Leslie Danso kitted out his famous clients for red carpet film premieres, TV shows and society weddings.
He posed for pictures with actor Idris Elba and his customers included former England footballer Emile Heskey and ex-Premier League star Fabrice Muamba.
Many received free clothes in return for the publicity that their appearances in the spotlight inevitably created. But none of them knew that, behind his smiles, Danso was a ruthless fraudster and illegal immigrant who used false identities to rent properties across the capital – which were turned into underworld drug dens.
His boutique near London’s Tower Bridge was a vanity venture funded by his life of crime, and he even fraudulently leased six top-of-the-range BMWs.
The Ghanaian now faces being deported – for the second time – after he was jailed for fraud and using counterfeit documents.
Scotland Yard remains unsure if Danso is his true identity, and believes that many of his victims have yet to come forward.
Danso, 39, posed as the dapper proprietor of Qumi Couture, a bespoke menswear store. On his website, he described himself as ‘ever the sharp dresser’ and ‘a man going places’.
His shop outfitted clients for racing at Ascot and gala dinners, and his tailoring even featured in the pages of GQ Magazine.
But it all collapsed after police uncovered a chain of drug safe-houses rented in false names across south-east London.
In 2013 they found two flats in Rotherhithe rented under the fake names George Branson and Adam Smith.
At one, they found crack cocaine, heroin, cannabis, cash and ammunition, and at the second a man was caught red-handed cutting up heroin.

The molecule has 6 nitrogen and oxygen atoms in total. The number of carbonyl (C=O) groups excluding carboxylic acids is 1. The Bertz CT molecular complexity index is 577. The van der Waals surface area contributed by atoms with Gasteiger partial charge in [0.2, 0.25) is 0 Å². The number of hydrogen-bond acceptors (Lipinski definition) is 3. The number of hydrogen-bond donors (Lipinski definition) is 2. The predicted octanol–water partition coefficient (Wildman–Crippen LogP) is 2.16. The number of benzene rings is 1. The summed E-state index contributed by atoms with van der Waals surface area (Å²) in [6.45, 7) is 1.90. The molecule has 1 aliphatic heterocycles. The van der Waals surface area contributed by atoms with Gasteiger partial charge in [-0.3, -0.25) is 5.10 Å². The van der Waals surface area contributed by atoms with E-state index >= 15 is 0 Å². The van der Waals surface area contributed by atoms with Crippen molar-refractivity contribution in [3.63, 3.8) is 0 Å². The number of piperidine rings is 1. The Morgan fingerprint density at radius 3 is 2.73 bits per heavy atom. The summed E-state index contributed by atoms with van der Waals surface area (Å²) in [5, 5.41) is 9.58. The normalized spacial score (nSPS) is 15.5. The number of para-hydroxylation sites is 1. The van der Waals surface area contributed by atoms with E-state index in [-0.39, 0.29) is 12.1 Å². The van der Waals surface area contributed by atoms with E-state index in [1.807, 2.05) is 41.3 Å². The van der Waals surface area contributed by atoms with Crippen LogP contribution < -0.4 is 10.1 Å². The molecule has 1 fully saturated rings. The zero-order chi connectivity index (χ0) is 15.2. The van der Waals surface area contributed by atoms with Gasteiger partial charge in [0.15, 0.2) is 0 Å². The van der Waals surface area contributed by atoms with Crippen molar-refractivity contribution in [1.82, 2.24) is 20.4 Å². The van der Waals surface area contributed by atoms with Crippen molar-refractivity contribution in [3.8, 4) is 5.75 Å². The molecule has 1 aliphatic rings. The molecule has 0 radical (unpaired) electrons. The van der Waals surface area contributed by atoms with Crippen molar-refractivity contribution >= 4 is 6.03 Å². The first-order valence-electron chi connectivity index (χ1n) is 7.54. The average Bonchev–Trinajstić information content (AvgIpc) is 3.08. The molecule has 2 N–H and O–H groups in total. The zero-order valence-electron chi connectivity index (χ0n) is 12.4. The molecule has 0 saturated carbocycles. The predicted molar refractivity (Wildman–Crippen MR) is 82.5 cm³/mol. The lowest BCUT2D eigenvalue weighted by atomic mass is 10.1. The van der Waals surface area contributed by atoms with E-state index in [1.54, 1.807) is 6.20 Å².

Investigators learned that Danso had rented both flats and also used the names Kevin Walters and Kevin Reece.
Eventually, police linked him to at least eight safe-houses in central London and affluent suburbs such as Sidcup and Bexleyheath.
Last May he was arrested at his luxury four-bedroom home in Dartford, Kent, where his designer clothes filled the entire loft conversion.
The same day, officers found cash and more than a kilo of heroin and crack at a flat he rented in Bermondsey.
Danso came to Britain in 1999, but was thrown out in 2008 in a deal struck by prosecutors after he was arrested over credit card fraud.
He returned just months later and set up Qumi, first as a designer and later as a director.
Danso failed to pay rent and bills at the rented properties, including his Tower Bridge showroom. Some were stripped bare, and their fittings may have been sold on eBay or shipped abroad.
Photographs found on his computer suggest Danso bought properties in Ghana.
Victims said that he was ‘well-educated, smooth-talking and arrogant’, and he begged police not to tell anyone about his arrest – while boasting that other inmates in Belmarsh Prison were in ‘awe’ of his clothes.
DC Jenny Woodward, who led the inquiry, said she had no doubt that other victims have yet to come forward.
She said: ‘He clearly lived the life. He loved flash cars and opening events. He was very proud that he did the tailoring for the wedding of a famous footballer.’
Danso claimed he did not know the rented flats were used to store drugs, and was not charged with any offences linked to the raids.
But he was jailed for 14 months after admitting 11 counts of fraud and manufacturing and possession of false documents at a hearing last month.
The judge at Woolwich Crown Court ordered two counts of theft to remain on file.
His cousin Manfred Gaisie, 34, of Stirling, admitted three counts of fraud and was handed 140 hours of community service.
Two other men, both 27, were jailed for three years for drugs offences.
Credit Ralph Boakye Agyeman